On Friday mornings, my husband and I head out for our knitting group. It’s run by my friend Tina, who has created a small business offering knitting lessons, help clinics, sit-and-knits.

We hadn’t known any of the other members of the group before we joined, but by now we’ve all become good friends. There’s something about chatting while doing creative work with your hands: There’s a camaraderie, lots of laughter, teasing; and Tina is always there if we drop a stitch or can’t figure out a pattern instruction. Though I don’t consciously think about God during these mornings, it’s easy to feel that they’re lived in God’s love.

“I keep sensing…that the whole world is every moment saying the name of God.” [Read more...]

The Tyrannical Self-Gaze

5516869922_016eaf4251_zBy Elizabeth Duffy

I’m doing most of my walking after dark these days as night comes a little earlier. Night walking always makes me feel lighter, almost weightless, so it seems like I’m walking faster than I do in daylight, and since the scenery no longer differentiates one day’s walk from another, my thoughts are in a tunnel. I’m ageless and united in memory and feeling with almost every dark walk I’ve ever taken.

Tonight that weightless feeling, which somehow never blesses me in daylight, reminded me of being about fourteen years old, “running away,” barefoot, in the dark. I’d slammed the door on my way out, not taking time to assess my readiness for a new life on the go, nor the environment into which I was fleeing. Turned out it was raining.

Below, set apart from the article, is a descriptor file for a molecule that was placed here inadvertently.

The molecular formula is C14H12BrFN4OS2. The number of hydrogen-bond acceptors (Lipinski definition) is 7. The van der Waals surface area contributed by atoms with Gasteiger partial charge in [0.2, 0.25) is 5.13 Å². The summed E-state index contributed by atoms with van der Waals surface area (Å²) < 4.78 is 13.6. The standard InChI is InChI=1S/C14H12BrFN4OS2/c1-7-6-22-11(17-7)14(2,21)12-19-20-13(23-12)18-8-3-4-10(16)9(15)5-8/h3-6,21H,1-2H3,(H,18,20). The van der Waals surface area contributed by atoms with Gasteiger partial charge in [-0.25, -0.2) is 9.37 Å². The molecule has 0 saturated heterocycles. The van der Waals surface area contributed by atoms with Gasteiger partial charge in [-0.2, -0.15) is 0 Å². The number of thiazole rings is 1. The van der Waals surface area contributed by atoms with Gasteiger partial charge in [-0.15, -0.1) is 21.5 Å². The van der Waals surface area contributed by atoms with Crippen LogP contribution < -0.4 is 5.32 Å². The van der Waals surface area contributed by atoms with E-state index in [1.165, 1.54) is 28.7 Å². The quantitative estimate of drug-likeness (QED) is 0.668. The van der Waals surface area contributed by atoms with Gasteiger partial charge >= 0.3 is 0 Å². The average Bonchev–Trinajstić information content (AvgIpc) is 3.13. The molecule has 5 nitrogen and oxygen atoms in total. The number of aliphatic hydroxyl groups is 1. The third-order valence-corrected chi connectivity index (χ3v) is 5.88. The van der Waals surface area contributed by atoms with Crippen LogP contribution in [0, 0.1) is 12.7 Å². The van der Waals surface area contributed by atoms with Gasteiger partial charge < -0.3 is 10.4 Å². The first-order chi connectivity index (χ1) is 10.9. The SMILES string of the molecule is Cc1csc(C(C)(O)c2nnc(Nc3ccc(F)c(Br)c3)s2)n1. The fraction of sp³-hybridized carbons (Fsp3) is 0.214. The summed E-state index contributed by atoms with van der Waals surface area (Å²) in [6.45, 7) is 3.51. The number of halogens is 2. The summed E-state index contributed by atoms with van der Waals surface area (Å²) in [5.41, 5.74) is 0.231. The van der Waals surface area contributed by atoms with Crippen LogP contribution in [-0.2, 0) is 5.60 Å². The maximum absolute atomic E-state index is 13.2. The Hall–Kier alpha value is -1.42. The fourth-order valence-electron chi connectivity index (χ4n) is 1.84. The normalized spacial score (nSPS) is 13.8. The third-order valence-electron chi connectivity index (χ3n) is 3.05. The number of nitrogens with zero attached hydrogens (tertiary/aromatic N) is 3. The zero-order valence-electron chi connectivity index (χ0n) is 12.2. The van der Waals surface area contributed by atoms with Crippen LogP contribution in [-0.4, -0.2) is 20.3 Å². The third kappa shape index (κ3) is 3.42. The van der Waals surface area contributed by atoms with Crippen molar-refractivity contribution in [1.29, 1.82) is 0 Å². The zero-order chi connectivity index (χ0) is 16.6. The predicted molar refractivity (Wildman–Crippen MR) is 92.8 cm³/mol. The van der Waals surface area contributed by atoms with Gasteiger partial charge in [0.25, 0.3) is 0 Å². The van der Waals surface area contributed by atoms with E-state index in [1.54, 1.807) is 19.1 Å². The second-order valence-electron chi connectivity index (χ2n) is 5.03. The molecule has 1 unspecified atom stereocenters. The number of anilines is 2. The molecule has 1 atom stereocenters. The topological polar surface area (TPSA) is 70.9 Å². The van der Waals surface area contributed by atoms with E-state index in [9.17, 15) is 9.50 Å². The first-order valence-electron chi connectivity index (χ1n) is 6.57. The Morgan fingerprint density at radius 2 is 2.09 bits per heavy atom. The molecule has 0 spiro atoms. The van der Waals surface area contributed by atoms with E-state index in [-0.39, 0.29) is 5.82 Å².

But I did succeed literally at running away, up on the balls of my bare feet. I remember feeling like a gazelle, and somehow all the little pebbles that gather on the side of the road didn’t hurt. I ran about three miles, and then I ran back home, pumped up on romance and adrenaline, only to find out that no one had worried about me, which was disappointing.

In hindsight, the experience of no one worrying about me—because I really was always fine—has been one of my life’s hallmarks and great letdowns. [Read more...]

Christian Kerfuffles, Taking Offense, and the Poetry of Li-Young Lee

LyleeIn late October, I had the privilege of teaching two workshops at the Indiana Faith and Writing Conference on the campus of Anderson University.

The IFWC, originally known as the Indianapolis Christian Writers Conference, brings together writers of faith to help them develop in their craft and find opportunities for publishing. The director, Liz Boltz Ranfeld, is an Anderson English professor, an essayist, and the mother of two young children.

One responsibility Ranfeld hadn’t expected was answering to outrage over the closing keynote speaker, renowned poet Li-Young Lee. In the following conversation, I attempt to explore what happened, why, and what people of faith can learn.

Tania Runyan: What happened at the closing address?

Liz Boltz Ranfeld: For the first part of the keynote address, things were fine. However, when Li-Young started reading “The Undressing,” the audience became uncomfortable. [Read more...]